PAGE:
Women in the Rockies Use Horses for Healing
About 6 miles outside of a tiny town called Granby, Colo., is a little ranching community called C Lazy U Ranch nestled 8,000 feet high aside the cusp of the towering Rocky Mountains.
Entering the ranch is a dusty dirt road that leads to a vista of huge meadows and willow creek valleys where moose, elk, mountain lions, and coyotes roam free. The headwaters of the Colorado River are only three miles in one direction, with the continental divide 30 miles east.
Janet Solie, 62-year-old retired physician assistant from Calabasas, Calif., visited the ranch for 15 years with her family, and seven years ago decided to buy 35 acres of the 8,000-acre ranch in hopes of one day building a retreat.
As a physician assistant for a family practice for over 25 years, Solie had written a lot of prescriptions, but really believed in how changes in lifestyles can serve as a way to better health.
When she received an unexpected medical diagnosis, she saw it as an opportunity to move forward on her plans of bringing women to the ranch during the off-season and introducing them to connecting with nature and horses as a way of healing.
“I was diagnosed with breast cancer in 2011, and that was life changing for me. I had to make real big changes in my own life in terms of stress, and I realized that if I didn’t do this vision of my retreat then, when would I?” said Solie.
Solie convinced the ranch management to give her a time slot for the fall and was given four days and three nights and seven cabins to accommodate 10 women for the first retreat that September.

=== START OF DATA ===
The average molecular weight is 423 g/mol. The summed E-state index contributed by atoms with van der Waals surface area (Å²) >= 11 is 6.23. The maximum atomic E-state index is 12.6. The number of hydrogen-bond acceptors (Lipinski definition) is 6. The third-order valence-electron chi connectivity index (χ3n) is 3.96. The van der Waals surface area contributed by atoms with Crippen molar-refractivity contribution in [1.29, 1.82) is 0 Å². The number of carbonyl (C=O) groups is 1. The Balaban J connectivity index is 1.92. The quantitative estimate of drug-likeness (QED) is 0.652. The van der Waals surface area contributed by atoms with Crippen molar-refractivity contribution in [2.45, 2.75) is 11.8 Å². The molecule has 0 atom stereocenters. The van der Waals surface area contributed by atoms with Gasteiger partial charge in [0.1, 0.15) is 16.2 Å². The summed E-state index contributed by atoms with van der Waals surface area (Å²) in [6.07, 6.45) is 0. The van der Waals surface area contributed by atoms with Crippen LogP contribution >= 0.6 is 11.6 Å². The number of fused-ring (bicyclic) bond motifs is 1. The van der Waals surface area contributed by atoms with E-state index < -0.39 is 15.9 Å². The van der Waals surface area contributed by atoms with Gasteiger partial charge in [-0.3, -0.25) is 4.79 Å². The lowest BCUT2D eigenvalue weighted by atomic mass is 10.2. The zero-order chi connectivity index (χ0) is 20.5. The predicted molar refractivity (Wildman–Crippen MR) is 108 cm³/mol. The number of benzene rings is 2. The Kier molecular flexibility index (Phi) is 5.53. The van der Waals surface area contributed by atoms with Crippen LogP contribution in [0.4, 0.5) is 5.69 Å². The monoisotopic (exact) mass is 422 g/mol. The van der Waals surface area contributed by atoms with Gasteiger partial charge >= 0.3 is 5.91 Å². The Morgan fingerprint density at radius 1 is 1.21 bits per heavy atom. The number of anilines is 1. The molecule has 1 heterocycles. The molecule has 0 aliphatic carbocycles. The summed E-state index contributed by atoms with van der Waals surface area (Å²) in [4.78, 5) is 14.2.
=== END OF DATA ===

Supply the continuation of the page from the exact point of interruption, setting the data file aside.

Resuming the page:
“Horses, mindfulness, and nature can really help you when you go through a major life change like a bad diagnosis, or a divorce or loss of a parent,” said Solie.
The women who come to the retreat each year vary in age, from young-to-old, mothers-to-daughters, but reasons they come are not always so varied.
Solie said over the years, she has seen trends in women coming to heal from specific mental health issues like suicides in the family, toxic relationships, and parental abuse.
The first year of the retreat was an instant success, and eventually Solie opened up the ranch to 20 women a year for five days and four nights.
Each year the women come to the ranch to do daily horseback riding, grooming, groundwork, meditation exercises, and wellness workshops, designed around educational materials and frameworks like Jon Kabat’s poem called, “The 7 Attitudes of Mindfulness.”
Solie said the retreat has been sold out for six consecutive years, with nearly half of the women coming back repeatedly and bringing friends.
One of the popular things about the ranch is that they match the rider and horse based on which horse will best work with each personality, and Solie said it is largely the relationship that women build with their horse that keeps them coming back.
“My horse, Beau, was a big, sweet baby, but a strong friend who gave me connection to his equine realm, the present herd, and our shared place in the beautiful world surrounding us at my favorite away place, the C Lazy U Ranch,” wrote one of the women about her attendance at the 2019 retreat.